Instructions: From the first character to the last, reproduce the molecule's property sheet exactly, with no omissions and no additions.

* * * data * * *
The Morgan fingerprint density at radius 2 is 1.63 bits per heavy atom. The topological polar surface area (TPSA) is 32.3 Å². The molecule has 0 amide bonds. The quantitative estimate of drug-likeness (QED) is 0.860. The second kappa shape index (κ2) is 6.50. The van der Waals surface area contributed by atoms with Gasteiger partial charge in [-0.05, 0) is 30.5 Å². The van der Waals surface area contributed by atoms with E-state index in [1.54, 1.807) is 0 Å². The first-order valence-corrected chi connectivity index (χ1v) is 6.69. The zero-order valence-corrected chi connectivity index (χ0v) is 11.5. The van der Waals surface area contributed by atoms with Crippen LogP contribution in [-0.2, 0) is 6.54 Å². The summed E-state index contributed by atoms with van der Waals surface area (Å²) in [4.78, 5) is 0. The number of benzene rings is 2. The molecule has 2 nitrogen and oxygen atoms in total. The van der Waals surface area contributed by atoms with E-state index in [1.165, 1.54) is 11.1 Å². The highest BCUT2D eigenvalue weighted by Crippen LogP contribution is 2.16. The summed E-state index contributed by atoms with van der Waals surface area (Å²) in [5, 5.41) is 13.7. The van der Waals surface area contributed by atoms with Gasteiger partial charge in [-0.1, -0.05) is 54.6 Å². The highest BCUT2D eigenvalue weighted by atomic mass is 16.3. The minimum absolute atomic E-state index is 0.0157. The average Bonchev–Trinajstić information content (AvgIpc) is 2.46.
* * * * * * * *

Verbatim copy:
The Morgan fingerprint density at radius 2 is 1.63 bits per heavy atom. The topological polar surface area (TPSA) is 32.3 Å². The molecule has 0 amide bonds. The quantitative estimate of drug-likeness (QED) is 0.860. The second kappa shape index (κ2) is 6.50. The van der Waals surface area contributed by atoms with Gasteiger partial charge in [-0.05, 0) is 30.5 Å². The van der Waals surface area contributed by atoms with E-state index in [1.54, 1.807) is 0 Å². The first-order valence-corrected chi connectivity index (χ1v) is 6.69. The zero-order valence-corrected chi connectivity index (χ0v) is 11.5. The van der Waals surface area contributed by atoms with Crippen LogP contribution in [-0.2, 0) is 6.54 Å². The summed E-state index contributed by atoms with van der Waals surface area (Å²) in [4.78, 5) is 0. The number of benzene rings is 2. The molecule has 2 nitrogen and oxygen atoms in total. The van der Waals surface area contributed by atoms with E-state index in [1.165, 1.54) is 11.1 Å². The highest BCUT2D eigenvalue weighted by Crippen LogP contribution is 2.16. The summed E-state index contributed by atoms with van der Waals surface area (Å²) in [5, 5.41) is 13.7. The van der Waals surface area contributed by atoms with Gasteiger partial charge in [-0.1, -0.05) is 54.6 Å². The highest BCUT2D eigenvalue weighted by atomic mass is 16.3. The minimum absolute atomic E-state index is 0.0157. The average Bonchev–Trinajstić information content (AvgIpc) is 2.46.